Saying a proposed settlement agreement in which a lawyer would receive over 98 percent of the proceeds “does not come close to meeting the standards of fairness and reasonableness,” a federal judge in Chicago has rejected the request of two truck companies to settle a class action dispute over junk faxes sent by one of the companies.
Grok Lines Inc., of Palatine, which initiated a class action claim against Murray, Ky.-based Paschall Truck Lines, was pursuing a $100,000 settlement. Under the proposed agreement, Grok would keep $1,500, while its attorney, Joe Siprut, would collect $98,500. Putative class members would get only an injunction guaranteeing Paschall would stop sending junk-marketing faxes.
U.S. District Judge Edmond E. Chang denied approval of the deal in an opinion issued Sept. 18 in Chicago.
In October 2014, Grok filed the class action, alleging “Paschall sent unsolicited junk-marketing faxes to Grok Lines and numerous other unwilling recipients” in violation of the federal Telephone Consumer Protection Act. Breaking that law is punishable by actual damages or statutory damages of $500 per violation.
Early on, the court dismissed a Grok state-law claim for failure to state an adequate claim, then rejected Paschall’s argument the faxes did not constitute unlawful advertisement. During the discovery period that followed, a single list of fax numbers Paschall used surfaced, pegging the size of the class around 180. During settlement negotiations, the companies purportedly agreed “Paschall would promise not to violate the TCPA again and to take steps to avoid TCPA violations — but no money would be paid to the class.”
Rather, Grok and Paschall negotiated the legal fees and incentive award. After a hearing in July during which a judge raised doubts “about the propriety of the settlement,” the parties filed a supplemental briefing that suggested donating either some or all of the $98,500 attorney portion to charity.
In discussing his logic, Chang relied heavily on Federal Rule of Civil Procedure No. 23 in regards to class actions and the court’s responsibility to class members. He said Siprut missed a “fundamental point” regarding the lawsuit, that being Paschall was accused of sending one junk fax to a large number of companies, not a repeated pattern of behavior that required court intervention.
“Sure, an injunction can be a powerful, long-lasting tool secured by a settlement in circumstances where it bars a party from doing something harmful that it has been doing, is currently doing and will continue to do,” Chang wrote. “But a settlement agreement that on paper appears to be a dam holding back a flood is superfluous if there is nothing to hold back. … there was no reason to believe that Paschall would send out bulk advertising faxes again; not to Grok Lines, not to class members, not to anyone.”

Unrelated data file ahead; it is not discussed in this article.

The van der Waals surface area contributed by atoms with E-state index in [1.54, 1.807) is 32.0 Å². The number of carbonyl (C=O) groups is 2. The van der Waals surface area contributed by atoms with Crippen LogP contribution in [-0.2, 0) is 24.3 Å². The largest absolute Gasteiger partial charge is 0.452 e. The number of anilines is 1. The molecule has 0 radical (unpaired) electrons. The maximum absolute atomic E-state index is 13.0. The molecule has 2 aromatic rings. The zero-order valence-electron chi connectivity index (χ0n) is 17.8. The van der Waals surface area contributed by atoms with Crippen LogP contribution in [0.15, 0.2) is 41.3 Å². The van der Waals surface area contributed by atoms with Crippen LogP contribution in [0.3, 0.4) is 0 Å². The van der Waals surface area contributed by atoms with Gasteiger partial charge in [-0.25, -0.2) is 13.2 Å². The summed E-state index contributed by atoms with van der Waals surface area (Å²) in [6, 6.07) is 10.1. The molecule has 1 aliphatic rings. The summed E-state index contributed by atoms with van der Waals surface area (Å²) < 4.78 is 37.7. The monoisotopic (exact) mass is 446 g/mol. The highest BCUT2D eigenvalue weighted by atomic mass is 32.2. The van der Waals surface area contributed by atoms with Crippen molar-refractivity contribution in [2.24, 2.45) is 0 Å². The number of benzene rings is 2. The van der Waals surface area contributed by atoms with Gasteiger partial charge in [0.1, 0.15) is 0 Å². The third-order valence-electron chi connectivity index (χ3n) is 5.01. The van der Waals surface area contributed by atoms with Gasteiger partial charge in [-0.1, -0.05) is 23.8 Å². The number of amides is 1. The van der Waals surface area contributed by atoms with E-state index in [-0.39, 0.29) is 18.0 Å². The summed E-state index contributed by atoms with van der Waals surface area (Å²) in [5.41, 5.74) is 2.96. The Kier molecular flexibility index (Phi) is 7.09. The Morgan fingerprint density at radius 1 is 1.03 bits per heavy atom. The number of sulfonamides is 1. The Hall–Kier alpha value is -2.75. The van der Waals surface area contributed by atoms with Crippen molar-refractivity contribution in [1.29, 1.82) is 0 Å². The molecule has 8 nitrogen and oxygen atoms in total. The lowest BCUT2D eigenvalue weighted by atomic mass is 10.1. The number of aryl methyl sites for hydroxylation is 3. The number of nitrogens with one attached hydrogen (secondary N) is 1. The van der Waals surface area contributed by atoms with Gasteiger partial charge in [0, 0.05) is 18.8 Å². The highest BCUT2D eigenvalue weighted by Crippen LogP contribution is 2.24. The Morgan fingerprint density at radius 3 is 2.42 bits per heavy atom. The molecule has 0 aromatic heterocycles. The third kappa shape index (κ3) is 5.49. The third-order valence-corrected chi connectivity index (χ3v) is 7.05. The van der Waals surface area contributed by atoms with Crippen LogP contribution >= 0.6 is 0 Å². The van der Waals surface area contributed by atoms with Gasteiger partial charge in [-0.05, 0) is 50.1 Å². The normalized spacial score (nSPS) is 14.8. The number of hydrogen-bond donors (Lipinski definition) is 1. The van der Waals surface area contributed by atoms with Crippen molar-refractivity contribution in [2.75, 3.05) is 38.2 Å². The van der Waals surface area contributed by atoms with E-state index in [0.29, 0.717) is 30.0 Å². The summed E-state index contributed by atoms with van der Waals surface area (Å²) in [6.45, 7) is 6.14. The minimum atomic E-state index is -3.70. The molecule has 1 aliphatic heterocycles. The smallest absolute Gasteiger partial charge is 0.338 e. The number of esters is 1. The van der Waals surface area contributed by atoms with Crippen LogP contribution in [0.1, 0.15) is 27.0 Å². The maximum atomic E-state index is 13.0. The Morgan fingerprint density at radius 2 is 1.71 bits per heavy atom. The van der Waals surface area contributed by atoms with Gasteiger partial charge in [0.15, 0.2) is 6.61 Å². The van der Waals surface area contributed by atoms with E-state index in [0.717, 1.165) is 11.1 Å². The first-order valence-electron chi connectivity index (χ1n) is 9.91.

Beyond the weakness of the injunction, Chang said it is unacceptable to allocate zero settlement dollars to class members, noting Siprut maintains “meaningful monetary relief under the TCPA is simply not feasible” while negotiating a settlement that awards his firm $98,500.
Chang further noted Paschall appears willing to pay regardless of the recipient. At $500 per violation, with a recipient list of 180, Paschall would be on the hook for $90,000 in statutory damages if the entire class submitted claims. That means the $100,000 settlement would fully cover the damages. While leaving just $8,500 for legal fees is unfair, Chang wrote, so is giving the lawyers $98,500 and the class members nothing.
Chang told both parties they will need to “craft an agreement that allocates the settlement fund between counsel and class members in a matter consistent” with legal precedent, finding acceptable Siprut’s figure of 35 percent of the settlement fund after administrative costs are subtracted.
Paschall Truck Lines was represented in the case by the firm of
Scopelitis Garvin Light Hanson & Feary, P.C. , with offices in Indianapolis and Chicago.